Colon said he had a hopeful moment when Mateen went into a bathroom - where he later took hostages - but the gunman then emerged, systematically making his way through the club shooting people who were already down, apparently to ensure they were dead.
“I look over and he shoots the girl next to me and I was just there laying down and thinking, ‘I’m next, I’m dead,” Colon said.
Mateen shot him twice more, one bullet apparently aimed for Colon’s head striking his hand, and another hitting his hip, Colon recalled.
“I was just prepared to stay there laying down so he wouldn’t know I was alive,” Colon said. When police drove Mateen back into a restroom, an officer dragged Colon to safety, he said.

Martyrdom motive?
Two U.S. officials, both of whom have been briefed regularly on the investigation and requested anonymity to discuss it, said that if it emerged that Mateen led a secret double life or had gay impulses that conflicted with his religious beliefs, it might have been a factor in explaining his motive.
“It’s far too early to be definitive, and some leads inevitably don’t pan out, but we have to consider at least the possibility that he might have sought martyrdom partly to gain absolution for what he believed were his grave sins,” one of the officials said.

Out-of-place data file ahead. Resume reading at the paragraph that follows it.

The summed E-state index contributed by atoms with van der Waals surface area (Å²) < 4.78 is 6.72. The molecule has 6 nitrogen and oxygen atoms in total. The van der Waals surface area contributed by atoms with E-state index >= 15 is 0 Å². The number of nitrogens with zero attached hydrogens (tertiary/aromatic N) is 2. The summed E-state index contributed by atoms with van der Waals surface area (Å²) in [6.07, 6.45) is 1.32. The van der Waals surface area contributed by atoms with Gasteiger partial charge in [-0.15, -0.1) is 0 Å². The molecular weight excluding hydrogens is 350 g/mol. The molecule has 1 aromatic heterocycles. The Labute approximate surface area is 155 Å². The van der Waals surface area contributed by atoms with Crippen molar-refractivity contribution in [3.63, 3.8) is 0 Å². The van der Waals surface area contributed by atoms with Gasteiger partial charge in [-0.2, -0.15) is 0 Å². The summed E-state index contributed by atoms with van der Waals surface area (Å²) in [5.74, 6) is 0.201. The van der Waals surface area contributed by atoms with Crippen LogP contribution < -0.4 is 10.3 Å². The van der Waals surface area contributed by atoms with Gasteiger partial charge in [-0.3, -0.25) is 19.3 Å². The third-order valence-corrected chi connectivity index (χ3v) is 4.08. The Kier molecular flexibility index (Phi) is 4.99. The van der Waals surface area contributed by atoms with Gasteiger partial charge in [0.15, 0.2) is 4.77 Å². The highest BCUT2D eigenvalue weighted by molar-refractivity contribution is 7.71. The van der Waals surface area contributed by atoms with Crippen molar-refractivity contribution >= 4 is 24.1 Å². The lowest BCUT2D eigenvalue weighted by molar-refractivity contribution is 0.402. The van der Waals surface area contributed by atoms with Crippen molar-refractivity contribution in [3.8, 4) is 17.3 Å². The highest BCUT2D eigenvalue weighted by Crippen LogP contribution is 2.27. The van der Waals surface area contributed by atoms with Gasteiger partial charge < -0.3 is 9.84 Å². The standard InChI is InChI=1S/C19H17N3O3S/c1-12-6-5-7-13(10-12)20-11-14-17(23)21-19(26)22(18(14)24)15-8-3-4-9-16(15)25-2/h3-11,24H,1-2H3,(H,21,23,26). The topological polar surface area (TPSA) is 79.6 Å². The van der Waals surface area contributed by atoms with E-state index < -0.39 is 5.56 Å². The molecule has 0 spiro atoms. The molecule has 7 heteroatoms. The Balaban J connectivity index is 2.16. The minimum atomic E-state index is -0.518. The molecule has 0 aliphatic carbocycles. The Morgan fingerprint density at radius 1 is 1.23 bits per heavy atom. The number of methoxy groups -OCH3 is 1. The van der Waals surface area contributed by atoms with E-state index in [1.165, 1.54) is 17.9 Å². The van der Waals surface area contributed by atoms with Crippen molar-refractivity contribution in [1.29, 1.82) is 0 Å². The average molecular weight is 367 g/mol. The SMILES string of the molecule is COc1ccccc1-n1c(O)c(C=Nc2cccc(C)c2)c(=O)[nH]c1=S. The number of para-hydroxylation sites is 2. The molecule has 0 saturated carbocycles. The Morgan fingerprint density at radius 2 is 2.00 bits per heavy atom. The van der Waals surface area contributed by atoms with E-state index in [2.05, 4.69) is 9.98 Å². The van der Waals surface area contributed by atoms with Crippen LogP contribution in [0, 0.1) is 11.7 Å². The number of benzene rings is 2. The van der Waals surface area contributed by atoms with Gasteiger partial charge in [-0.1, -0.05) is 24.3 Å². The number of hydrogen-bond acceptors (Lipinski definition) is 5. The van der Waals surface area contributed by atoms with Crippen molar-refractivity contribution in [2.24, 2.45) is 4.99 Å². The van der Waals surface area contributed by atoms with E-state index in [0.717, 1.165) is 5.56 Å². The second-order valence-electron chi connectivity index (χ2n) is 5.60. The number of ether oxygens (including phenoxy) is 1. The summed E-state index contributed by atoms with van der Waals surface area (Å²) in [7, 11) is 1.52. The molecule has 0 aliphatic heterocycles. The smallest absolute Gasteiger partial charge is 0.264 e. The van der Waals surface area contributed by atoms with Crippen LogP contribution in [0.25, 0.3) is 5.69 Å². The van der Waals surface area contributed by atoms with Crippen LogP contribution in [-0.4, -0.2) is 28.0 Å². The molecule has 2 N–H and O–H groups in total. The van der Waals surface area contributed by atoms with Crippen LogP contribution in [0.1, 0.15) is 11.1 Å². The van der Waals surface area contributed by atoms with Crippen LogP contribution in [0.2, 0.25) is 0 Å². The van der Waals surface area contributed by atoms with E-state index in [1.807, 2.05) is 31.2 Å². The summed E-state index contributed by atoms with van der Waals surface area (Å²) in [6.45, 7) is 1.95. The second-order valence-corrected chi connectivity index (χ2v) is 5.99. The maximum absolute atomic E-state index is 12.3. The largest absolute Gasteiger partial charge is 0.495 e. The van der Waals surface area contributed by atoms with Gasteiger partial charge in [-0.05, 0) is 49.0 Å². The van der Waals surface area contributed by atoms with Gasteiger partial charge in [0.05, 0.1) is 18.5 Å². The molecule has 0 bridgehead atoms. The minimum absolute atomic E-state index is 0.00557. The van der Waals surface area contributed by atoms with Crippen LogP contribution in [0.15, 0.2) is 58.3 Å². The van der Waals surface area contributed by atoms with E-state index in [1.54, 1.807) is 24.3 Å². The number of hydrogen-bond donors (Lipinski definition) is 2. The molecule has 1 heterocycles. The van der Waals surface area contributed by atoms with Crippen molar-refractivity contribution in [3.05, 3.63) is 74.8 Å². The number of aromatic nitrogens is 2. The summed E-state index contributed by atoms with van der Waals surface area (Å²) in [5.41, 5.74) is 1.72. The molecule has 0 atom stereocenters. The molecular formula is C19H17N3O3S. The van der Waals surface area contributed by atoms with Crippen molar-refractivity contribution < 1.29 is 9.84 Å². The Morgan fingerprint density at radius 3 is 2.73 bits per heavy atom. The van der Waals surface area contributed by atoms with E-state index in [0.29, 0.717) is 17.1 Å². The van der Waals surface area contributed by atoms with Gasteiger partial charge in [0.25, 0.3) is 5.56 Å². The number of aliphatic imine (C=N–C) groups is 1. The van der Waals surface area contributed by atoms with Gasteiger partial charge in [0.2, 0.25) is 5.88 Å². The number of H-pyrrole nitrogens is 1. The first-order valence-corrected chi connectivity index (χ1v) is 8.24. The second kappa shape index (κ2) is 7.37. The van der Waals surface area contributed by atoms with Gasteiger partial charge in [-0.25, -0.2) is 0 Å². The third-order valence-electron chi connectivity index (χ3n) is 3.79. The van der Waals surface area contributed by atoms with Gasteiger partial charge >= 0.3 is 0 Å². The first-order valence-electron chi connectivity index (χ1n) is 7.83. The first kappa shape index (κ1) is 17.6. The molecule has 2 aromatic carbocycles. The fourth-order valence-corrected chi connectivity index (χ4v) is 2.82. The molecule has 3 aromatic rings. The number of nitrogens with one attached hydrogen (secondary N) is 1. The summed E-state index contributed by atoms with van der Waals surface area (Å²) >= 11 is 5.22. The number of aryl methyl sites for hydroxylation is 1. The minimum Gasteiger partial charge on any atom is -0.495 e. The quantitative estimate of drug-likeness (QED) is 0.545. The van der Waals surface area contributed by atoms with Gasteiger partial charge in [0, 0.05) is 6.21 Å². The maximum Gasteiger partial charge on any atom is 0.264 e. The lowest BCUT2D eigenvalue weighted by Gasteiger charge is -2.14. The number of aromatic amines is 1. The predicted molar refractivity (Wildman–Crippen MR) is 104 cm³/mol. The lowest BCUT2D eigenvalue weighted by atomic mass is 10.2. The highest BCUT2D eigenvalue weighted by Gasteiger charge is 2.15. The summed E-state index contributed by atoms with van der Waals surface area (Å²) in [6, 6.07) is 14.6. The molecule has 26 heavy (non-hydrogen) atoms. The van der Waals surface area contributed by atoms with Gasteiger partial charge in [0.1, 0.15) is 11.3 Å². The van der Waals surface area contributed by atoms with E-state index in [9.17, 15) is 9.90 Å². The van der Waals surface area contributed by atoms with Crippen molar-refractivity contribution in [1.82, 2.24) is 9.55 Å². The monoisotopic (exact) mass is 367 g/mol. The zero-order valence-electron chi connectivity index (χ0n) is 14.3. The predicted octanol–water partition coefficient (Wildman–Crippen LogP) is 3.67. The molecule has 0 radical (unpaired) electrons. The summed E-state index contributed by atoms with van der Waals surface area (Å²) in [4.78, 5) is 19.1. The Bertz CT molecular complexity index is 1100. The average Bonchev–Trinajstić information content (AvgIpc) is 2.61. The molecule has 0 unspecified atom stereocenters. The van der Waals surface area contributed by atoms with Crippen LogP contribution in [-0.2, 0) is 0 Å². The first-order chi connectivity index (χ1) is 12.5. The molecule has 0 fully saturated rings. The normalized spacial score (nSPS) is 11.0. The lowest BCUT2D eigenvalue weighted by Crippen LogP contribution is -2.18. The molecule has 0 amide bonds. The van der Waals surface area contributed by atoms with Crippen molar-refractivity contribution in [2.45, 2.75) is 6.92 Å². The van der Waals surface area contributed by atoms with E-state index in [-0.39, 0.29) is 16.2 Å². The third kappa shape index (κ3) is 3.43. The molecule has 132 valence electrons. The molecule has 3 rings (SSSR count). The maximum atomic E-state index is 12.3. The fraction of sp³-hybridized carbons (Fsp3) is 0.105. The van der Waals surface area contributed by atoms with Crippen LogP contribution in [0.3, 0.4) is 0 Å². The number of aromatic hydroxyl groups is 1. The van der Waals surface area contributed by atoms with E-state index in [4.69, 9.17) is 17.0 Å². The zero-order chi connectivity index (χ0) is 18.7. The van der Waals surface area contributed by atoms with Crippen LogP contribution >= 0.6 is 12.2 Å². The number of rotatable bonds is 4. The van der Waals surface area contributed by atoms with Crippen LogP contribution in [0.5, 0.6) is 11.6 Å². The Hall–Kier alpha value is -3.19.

The official noted that the concept of martyrdom is not confined to Islam, as Christians also venerate martyrs who died for their beliefs.
A performer at Orlando’s Parliament House, another gay club, said he had seen Mateen at Pulse occasionally before his rampage, often accompanied by a male friend. He had not seen Mateen in about two years, he said.
“He was fine most of the time but other times, if he was drinking, he’d go all spastic and we’d have to take him out to his car and make him leave,” said the performer, Ty Smith, who uses the stage name Aries.
A spokeswoman for Pulse’s owner, Barbara Poma, denied that Mateen had ever been a patron.
“Untrue and totally ridiculous,” spokeswoman Sara Brady said in an e-mail when asked about the claim.
Mateen’s father, Seddique Mateen, told reporters gathered outside his home Tuesday morning that his son had never mentioned being homosexual.
“I don’t believe he was a whatever you call it,” the elder Mateen said.
Obama also noted Mateen used an assault rifle similar to those used in massacres in San Bernardino, Calif.; Aurora, Colo.; and Newtown, Conn., and called for a renewed federal ban on that kind of weapon.
“Enough talking about being tough on terrorism,” Obama said. “Actually be tough on terrorism and stop making it easy as possible for terrorists to buy assault weapons.”
The National Rifle Association rejected that idea in an op-ed published by USA Today on Tuesday prior to Obama’s comments.
“Radical Islamic terrorists are not deterred by gun control laws,” Chris Cox, the executive director of the NRA’s Institute for Legislative Action, wrote. “The San Bernardino terrorist attack wasn’t stopped by California’s so-called ‘assault weapons’ ban.”
During his rampage, Mateen made a series of calls to emergency 911 dispatchers in which he pledged loyalty to the leader of Islamic State, Abu Bakr al-Baghdadi, whose organization controls large swaths of Iraq and Syria.